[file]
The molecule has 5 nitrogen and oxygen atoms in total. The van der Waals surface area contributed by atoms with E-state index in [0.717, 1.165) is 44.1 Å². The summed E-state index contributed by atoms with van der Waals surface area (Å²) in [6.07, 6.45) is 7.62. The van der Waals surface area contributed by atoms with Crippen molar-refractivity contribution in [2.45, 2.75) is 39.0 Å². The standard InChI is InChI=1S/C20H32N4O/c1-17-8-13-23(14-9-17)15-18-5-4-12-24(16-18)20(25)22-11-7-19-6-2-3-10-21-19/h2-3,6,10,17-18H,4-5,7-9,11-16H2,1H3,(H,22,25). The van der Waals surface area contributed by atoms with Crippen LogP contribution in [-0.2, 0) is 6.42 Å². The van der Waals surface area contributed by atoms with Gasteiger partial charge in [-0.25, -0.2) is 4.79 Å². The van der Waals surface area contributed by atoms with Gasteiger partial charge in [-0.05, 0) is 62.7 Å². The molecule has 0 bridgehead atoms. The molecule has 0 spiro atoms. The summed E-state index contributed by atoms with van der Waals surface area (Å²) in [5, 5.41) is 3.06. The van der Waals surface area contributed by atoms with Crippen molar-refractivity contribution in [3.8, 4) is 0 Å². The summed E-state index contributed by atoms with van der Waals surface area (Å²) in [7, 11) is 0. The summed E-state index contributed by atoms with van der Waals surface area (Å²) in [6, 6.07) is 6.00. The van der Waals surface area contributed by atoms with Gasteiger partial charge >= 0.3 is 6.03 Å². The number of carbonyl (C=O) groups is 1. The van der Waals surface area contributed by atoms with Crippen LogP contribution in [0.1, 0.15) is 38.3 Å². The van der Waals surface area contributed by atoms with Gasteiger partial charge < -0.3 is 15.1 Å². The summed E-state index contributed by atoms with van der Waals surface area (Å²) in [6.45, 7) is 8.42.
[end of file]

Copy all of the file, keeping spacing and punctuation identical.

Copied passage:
The molecule has 5 nitrogen and oxygen atoms in total. The van der Waals surface area contributed by atoms with E-state index in [0.717, 1.165) is 44.1 Å². The summed E-state index contributed by atoms with van der Waals surface area (Å²) in [6.07, 6.45) is 7.62. The van der Waals surface area contributed by atoms with Crippen molar-refractivity contribution in [2.45, 2.75) is 39.0 Å². The standard InChI is InChI=1S/C20H32N4O/c1-17-8-13-23(14-9-17)15-18-5-4-12-24(16-18)20(25)22-11-7-19-6-2-3-10-21-19/h2-3,6,10,17-18H,4-5,7-9,11-16H2,1H3,(H,22,25). The van der Waals surface area contributed by atoms with Crippen LogP contribution in [-0.2, 0) is 6.42 Å². The van der Waals surface area contributed by atoms with Gasteiger partial charge in [-0.25, -0.2) is 4.79 Å². The van der Waals surface area contributed by atoms with Gasteiger partial charge in [-0.05, 0) is 62.7 Å². The molecule has 0 bridgehead atoms. The molecule has 0 spiro atoms. The summed E-state index contributed by atoms with van der Waals surface area (Å²) in [5, 5.41) is 3.06. The van der Waals surface area contributed by atoms with Crippen molar-refractivity contribution in [3.8, 4) is 0 Å². The summed E-state index contributed by atoms with van der Waals surface area (Å²) in [7, 11) is 0. The summed E-state index contributed by atoms with van der Waals surface area (Å²) in [6, 6.07) is 6.00. The van der Waals surface area contributed by atoms with Gasteiger partial charge >= 0.3 is 6.03 Å². The number of carbonyl (C=O) groups is 1. The van der Waals surface area contributed by atoms with Crippen LogP contribution in [0.1, 0.15) is 38.3 Å². The van der Waals surface area contributed by atoms with Gasteiger partial charge < -0.3 is 15.1 Å². The summed E-state index contributed by atoms with van der Waals surface area (Å²) in [6.45, 7) is 8.42.